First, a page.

Experience as a Times polemicist made it easier to wade into the public controversies of science. Dana philanthropy provides forums to debate neuroethics: Is it right to push beyond treatment for mental illness to enhance the normal brain? Should we level human height with growth hormones? Is cloning ever morally sound? Does a drug-induced sense of well-being undermine "real" happiness? Such food for thought is now becoming my meat.

And what about what the cognition crowd calls "executive transfer" in learning? Does an early grasp of the arts - music, dance, drama, drawing - affect a child's ability to apply that cognitive process to facility in math, architecture, history? New imaging techniques and much-needed longitudinal studies may provide answers rather than anecdotes and affect arts budgets in schools.

So I told The Times's publisher two years ago that the 2004 presidential campaign would be my last hurrah as political pundit, and that I would then take on the full-time chairmanship of Dana. He expressed appropriate dismay at losing the Op-Ed conservative but said it would be a terrible idea to abandon the Sunday language column. That's my scholarly recreation, so I agreed to continue. (Don't use so as a conjunction!)

Starting next week, working in an operating and grant-making foundation, I will have to retrain parts of my brain. That may not make me a big man on hippocampus, but it means less of the horizon-gazing that required me to take positions on everything going on in the world; instead, a welcome verticalism will drive me to dig more deeply into specific areas of interest. Fewer lone-wolf assertions; more collegial dealing. I hear that's tough.

But retraining and fresh stimulation are what all of us should require in "the last of life, for which the first was made." Athletes and dancers deal with the need to retrain in their 30's, workers in their 40's, managers in their 50's, politicians in their 60's, academics and media biggies in their 70's. The trick is to start early in our careers the stress-relieving avocation that we will need later as a mind-exercising final vocation. We can quit a job, but we quit fresh involvement at our mental peril.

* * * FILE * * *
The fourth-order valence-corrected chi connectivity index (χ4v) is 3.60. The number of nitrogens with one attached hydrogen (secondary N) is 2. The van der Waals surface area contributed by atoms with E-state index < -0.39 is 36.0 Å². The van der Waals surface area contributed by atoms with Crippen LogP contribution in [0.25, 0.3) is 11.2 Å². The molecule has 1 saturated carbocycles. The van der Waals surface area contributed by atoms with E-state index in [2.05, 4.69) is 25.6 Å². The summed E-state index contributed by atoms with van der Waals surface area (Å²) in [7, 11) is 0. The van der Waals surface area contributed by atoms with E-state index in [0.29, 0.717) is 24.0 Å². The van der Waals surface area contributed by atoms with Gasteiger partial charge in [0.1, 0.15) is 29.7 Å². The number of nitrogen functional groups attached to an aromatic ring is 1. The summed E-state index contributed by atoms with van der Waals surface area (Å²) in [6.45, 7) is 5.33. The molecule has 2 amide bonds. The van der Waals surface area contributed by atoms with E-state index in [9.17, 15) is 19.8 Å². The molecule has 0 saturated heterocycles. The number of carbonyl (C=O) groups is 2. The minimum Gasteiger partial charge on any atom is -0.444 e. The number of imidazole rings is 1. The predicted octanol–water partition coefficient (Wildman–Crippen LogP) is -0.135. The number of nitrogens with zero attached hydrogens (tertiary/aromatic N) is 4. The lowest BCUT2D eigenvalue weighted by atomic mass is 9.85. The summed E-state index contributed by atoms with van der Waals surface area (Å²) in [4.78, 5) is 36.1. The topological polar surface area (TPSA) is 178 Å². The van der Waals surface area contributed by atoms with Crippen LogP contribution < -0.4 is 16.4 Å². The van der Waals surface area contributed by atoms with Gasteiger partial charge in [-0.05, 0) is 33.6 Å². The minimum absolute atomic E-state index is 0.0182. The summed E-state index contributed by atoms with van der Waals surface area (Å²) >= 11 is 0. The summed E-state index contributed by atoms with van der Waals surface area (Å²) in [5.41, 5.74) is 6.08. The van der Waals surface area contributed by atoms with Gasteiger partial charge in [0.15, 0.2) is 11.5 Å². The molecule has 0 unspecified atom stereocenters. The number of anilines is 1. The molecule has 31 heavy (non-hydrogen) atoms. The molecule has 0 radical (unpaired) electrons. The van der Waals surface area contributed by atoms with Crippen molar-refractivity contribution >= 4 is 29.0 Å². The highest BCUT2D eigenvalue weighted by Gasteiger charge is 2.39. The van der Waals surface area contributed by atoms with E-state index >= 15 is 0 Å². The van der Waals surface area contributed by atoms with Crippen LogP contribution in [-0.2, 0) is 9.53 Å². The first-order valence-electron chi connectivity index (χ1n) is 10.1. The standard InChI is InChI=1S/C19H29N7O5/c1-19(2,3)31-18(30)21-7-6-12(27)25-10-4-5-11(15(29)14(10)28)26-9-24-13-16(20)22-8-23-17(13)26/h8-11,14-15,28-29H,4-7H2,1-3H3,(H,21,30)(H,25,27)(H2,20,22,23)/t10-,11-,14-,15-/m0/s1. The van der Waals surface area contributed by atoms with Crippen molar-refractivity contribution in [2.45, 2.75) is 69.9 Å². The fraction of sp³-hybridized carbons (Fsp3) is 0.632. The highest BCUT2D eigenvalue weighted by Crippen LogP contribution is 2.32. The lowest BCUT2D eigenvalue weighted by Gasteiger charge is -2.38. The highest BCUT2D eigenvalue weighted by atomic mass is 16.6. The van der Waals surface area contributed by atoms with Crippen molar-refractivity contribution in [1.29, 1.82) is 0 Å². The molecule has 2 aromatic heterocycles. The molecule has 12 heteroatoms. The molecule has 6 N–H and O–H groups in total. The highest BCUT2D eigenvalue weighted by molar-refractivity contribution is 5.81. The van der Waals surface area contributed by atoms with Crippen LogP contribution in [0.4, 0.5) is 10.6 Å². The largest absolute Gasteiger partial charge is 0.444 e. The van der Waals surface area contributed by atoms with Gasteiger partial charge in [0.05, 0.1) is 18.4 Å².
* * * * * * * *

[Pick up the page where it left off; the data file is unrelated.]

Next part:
In this inaugural winter of 2005, the government in Washington is dividing with partisan zeal over the need or the way to protect today's 20-somethings' Social Security accounts in 2040. Sooner or later, we'll bite that bullet; personal economic security is freedom from fear.

But how many of us are planning now for our social activity accounts? Intellectual renewal is not a vast new government program, and to secure continuing social interaction deepens no deficit. By laying the basis for future activities in the midst of current careers, we reject stultifying retirement and seize the opportunity for an exhilarating second wind.

Medical and genetic science will surely stretch our life spans. Neuroscience will just as certainly make possible the mental agility of the aging. Nobody should fail to capitalize on the physical and mental gifts to come.

When you're through changing, learning, working to stay involved - only then are you through. "Never retire."

Copyright 2005 The New York Times Company